> And also re Shabbat Mincha itself - I have heard 2 versions for
> avot, g'vurot and kedusha - 1 is to do these in the standard weekday
> nusach (and to use the shabbat mincha nusach before and after), the
> other is to also do these in the Shabbat mincha nusach. Which is more
> "authentic"?

I have been following the back and forth on this topic with interest.

My first reaction was to think that the latter way was more correct (to
start the Shabbos mincha nusach from the beginning of chazoras hashatz)
and that the former way was just an shortened version used lazy or
weaker baalei tefilloh.

When I saw Dr. Schwartz's post stating the opposite, I was surprised,
but I didn't reject what he said out of hand, since he seems to be
knowledgable in such type of matters. I then saw Dr. Schwartz's point of
view challenged with no response (at least not yet).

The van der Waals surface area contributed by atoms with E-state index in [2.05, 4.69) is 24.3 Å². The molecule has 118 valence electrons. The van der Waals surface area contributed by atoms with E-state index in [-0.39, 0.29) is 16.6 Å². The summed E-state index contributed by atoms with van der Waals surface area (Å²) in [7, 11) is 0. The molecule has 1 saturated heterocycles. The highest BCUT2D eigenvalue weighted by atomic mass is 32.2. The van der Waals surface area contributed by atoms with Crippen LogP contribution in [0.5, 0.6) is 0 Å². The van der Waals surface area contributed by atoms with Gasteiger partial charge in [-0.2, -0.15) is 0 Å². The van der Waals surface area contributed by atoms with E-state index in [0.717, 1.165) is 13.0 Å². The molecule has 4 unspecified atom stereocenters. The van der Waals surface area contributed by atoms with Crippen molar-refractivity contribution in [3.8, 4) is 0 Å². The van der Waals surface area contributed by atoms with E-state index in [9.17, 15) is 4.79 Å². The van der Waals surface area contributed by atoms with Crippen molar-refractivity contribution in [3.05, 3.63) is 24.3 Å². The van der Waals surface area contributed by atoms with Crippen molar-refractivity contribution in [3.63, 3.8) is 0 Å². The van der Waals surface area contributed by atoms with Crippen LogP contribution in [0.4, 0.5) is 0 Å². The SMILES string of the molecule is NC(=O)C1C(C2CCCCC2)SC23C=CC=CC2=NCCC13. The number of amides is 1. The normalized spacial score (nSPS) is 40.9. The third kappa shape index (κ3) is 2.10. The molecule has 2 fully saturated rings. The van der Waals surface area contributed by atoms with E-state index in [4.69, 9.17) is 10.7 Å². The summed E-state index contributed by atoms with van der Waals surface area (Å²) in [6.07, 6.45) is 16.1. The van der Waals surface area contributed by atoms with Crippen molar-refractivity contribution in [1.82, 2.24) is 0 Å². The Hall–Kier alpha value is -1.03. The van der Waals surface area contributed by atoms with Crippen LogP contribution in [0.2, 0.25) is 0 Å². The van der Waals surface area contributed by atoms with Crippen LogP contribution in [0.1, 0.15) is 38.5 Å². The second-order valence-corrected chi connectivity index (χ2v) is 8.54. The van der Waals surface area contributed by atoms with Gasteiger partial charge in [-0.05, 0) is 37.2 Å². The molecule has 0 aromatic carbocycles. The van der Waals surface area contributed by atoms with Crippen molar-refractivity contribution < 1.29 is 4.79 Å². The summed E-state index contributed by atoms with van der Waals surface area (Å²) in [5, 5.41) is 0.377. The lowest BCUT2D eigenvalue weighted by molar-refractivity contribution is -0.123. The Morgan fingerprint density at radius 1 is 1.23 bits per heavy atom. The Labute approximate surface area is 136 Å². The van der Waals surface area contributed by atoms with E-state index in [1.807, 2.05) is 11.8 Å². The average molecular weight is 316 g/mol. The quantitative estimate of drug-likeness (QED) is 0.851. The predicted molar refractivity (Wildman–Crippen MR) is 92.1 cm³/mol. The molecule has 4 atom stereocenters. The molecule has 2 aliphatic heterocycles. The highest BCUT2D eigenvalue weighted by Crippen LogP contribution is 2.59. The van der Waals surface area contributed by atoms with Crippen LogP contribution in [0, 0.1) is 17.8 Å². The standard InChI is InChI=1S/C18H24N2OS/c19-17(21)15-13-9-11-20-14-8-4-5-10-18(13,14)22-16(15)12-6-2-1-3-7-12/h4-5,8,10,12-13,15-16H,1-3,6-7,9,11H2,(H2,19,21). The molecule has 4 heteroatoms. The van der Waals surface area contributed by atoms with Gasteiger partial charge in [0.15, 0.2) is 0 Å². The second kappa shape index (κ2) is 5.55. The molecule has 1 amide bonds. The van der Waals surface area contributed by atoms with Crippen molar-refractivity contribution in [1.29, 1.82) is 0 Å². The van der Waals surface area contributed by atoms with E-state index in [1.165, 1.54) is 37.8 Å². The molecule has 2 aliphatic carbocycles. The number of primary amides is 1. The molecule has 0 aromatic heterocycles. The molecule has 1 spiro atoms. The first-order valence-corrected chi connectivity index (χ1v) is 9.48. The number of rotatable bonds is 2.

Upon reflection, perhaps they are representative of different minhogim
based on the following logic -

Way A holds that the special Shabbos mincha nusach should be limited to
parts of the davening that are special to Shabbos (starting from Atoh
echod). Since avos, gevuros and kedushoh of mincha are said during the
week too, the Shabbos nusach is not used with them (according to this
logic, it should not be used for the concluding three brochos of avodah,
hodo'oh and sholom as well - does anyone do that ?).

Way B holds that the whole amidah is a tefilloh of Shabbos mincha - even
if some parts are not unique to it. Therefore the special nusach should
be used throughout. If there is something to this logic, it could have
implications for davening on yomim tovim as well.



From: Adam M Charney <adam@...>
Date: Mon, 6 Sep 2004 12:50:20 -0500